Monday, February 1, 2016

Best of '15: When Marnie was There

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In this world, there's an invisible magic circle. There's an inside and an outside... and I am outside.

As the finale in my "Best of '15" series, I present to you the most surprising, breathtaking, and heart-wrenching film of the year. Part teen angst film, part ghost story, part love story, and all of the whimsy one can fit into 103 minutes of moving pictures as gloriously beautiful as the still frame pictured above. I'm not so sure this should be your first foray into Japanese animation (that would probably be Castle in the Sky, Princess Mononoke, or Spirited Away), but if you are open and willing, you will be treated to the best film released in the United States during the 2015 calendar year.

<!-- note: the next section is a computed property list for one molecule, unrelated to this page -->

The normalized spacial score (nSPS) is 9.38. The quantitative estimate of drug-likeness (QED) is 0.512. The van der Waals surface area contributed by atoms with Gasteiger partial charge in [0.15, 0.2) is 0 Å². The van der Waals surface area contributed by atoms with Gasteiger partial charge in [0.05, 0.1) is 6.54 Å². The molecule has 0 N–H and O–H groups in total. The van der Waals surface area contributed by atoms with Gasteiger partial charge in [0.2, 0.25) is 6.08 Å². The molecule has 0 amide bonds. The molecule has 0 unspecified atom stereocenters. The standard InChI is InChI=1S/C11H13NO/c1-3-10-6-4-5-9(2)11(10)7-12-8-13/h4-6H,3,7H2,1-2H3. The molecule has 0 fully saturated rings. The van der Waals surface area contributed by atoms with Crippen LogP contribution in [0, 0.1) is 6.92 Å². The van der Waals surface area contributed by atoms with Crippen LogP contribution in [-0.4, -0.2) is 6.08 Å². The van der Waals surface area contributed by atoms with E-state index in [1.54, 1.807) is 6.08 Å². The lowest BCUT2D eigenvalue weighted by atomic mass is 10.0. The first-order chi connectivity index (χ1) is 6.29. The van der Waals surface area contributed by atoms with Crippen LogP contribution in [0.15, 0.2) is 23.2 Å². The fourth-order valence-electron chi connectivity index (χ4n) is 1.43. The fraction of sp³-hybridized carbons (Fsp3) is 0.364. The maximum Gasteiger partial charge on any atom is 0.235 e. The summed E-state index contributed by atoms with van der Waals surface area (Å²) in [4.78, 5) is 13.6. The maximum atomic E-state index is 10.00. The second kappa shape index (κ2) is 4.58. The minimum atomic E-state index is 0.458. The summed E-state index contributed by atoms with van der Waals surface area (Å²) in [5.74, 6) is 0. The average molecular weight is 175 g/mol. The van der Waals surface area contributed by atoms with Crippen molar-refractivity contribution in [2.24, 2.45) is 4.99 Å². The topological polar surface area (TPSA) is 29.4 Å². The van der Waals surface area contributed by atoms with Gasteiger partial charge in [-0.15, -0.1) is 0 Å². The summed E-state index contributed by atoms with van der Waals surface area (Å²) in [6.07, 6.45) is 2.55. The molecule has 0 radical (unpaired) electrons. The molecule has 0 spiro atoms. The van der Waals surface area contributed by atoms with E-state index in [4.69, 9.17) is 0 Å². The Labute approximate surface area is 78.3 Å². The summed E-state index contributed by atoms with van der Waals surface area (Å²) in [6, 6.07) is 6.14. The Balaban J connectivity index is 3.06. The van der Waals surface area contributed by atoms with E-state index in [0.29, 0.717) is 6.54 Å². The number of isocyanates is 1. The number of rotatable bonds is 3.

I have long been a fan of Studio Ghibli and especially its central filmmaker Hayao Miyazaki. The mighty godfather of animation is 74 years old now and constantly speaking of retirement. It first seemed that his son Goro would be the heir to the empire, but his two films have been solid but underwhelming. I submit that we have found the man to keep the vaunted animation studio on the top of its games for years to come, Hiromasa Yonebayashi. That may be a mouthful (especially for our English mouths), but his adaptation of the Borrowers (Arriety) in 2010 was perfection, and he has improved on his craft with this masterpiece.

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